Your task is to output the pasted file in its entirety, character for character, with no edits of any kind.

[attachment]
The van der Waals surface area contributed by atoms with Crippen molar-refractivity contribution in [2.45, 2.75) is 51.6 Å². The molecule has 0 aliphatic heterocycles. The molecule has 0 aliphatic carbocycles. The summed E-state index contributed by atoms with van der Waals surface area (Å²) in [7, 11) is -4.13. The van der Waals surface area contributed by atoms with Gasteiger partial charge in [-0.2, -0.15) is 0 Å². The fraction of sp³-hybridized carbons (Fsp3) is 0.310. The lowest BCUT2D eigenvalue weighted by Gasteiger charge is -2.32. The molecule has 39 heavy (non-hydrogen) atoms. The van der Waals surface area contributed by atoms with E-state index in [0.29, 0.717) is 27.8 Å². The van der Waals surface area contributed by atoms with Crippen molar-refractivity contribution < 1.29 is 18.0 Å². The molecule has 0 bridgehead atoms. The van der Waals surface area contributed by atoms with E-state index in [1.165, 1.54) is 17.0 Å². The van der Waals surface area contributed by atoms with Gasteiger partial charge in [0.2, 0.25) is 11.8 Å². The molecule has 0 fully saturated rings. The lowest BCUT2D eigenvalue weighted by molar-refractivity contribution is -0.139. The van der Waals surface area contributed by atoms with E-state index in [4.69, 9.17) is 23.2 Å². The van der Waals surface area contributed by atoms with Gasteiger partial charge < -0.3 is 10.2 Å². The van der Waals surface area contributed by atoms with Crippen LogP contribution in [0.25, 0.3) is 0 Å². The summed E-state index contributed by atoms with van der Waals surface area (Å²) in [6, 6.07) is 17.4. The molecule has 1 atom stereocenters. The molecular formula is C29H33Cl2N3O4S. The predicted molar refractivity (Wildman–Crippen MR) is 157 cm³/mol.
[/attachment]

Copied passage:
The van der Waals surface area contributed by atoms with Crippen molar-refractivity contribution in [2.45, 2.75) is 51.6 Å². The molecule has 0 aliphatic heterocycles. The molecule has 0 aliphatic carbocycles. The summed E-state index contributed by atoms with van der Waals surface area (Å²) in [7, 11) is -4.13. The van der Waals surface area contributed by atoms with Gasteiger partial charge in [-0.2, -0.15) is 0 Å². The fraction of sp³-hybridized carbons (Fsp3) is 0.310. The lowest BCUT2D eigenvalue weighted by Gasteiger charge is -2.32. The molecule has 39 heavy (non-hydrogen) atoms. The van der Waals surface area contributed by atoms with E-state index in [0.29, 0.717) is 27.8 Å². The van der Waals surface area contributed by atoms with Crippen molar-refractivity contribution < 1.29 is 18.0 Å². The molecule has 0 bridgehead atoms. The van der Waals surface area contributed by atoms with E-state index in [1.165, 1.54) is 17.0 Å². The van der Waals surface area contributed by atoms with Gasteiger partial charge in [0.2, 0.25) is 11.8 Å². The molecule has 0 fully saturated rings. The lowest BCUT2D eigenvalue weighted by molar-refractivity contribution is -0.139. The van der Waals surface area contributed by atoms with E-state index in [4.69, 9.17) is 23.2 Å². The van der Waals surface area contributed by atoms with Gasteiger partial charge < -0.3 is 10.2 Å². The van der Waals surface area contributed by atoms with Crippen LogP contribution in [0.25, 0.3) is 0 Å². The summed E-state index contributed by atoms with van der Waals surface area (Å²) in [6, 6.07) is 17.4. The molecule has 1 atom stereocenters. The molecular formula is C29H33Cl2N3O4S. The predicted molar refractivity (Wildman–Crippen MR) is 157 cm³/mol.